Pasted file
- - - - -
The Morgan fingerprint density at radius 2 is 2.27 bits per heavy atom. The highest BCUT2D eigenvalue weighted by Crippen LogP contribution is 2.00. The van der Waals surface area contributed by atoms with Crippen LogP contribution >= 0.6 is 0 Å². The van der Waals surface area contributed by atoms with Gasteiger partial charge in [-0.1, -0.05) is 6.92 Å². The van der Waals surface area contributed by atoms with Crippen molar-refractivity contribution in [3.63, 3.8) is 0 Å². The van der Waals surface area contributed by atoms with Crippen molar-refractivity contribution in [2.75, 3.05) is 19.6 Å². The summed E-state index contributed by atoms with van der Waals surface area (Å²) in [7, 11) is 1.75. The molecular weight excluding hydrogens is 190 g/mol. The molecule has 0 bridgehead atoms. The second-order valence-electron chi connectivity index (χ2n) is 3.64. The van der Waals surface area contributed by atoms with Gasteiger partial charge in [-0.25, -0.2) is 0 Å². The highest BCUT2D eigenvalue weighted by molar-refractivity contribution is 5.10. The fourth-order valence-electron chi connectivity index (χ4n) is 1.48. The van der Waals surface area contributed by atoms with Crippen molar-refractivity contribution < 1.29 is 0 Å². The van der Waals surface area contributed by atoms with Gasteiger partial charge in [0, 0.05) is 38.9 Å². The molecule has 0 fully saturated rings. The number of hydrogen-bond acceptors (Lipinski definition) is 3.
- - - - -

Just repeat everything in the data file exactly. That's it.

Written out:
The Morgan fingerprint density at radius 2 is 2.27 bits per heavy atom. The highest BCUT2D eigenvalue weighted by Crippen LogP contribution is 2.00. The van der Waals surface area contributed by atoms with Crippen LogP contribution >= 0.6 is 0 Å². The van der Waals surface area contributed by atoms with Gasteiger partial charge in [-0.1, -0.05) is 6.92 Å². The van der Waals surface area contributed by atoms with Crippen molar-refractivity contribution in [3.63, 3.8) is 0 Å². The van der Waals surface area contributed by atoms with Crippen molar-refractivity contribution in [2.75, 3.05) is 19.6 Å². The summed E-state index contributed by atoms with van der Waals surface area (Å²) in [7, 11) is 1.75. The molecular weight excluding hydrogens is 190 g/mol. The molecule has 0 bridgehead atoms. The second-order valence-electron chi connectivity index (χ2n) is 3.64. The van der Waals surface area contributed by atoms with Gasteiger partial charge in [-0.25, -0.2) is 0 Å². The highest BCUT2D eigenvalue weighted by molar-refractivity contribution is 5.10. The fourth-order valence-electron chi connectivity index (χ4n) is 1.48. The van der Waals surface area contributed by atoms with Crippen molar-refractivity contribution < 1.29 is 0 Å². The van der Waals surface area contributed by atoms with Gasteiger partial charge in [0, 0.05) is 38.9 Å². The molecule has 0 fully saturated rings. The number of hydrogen-bond acceptors (Lipinski definition) is 3.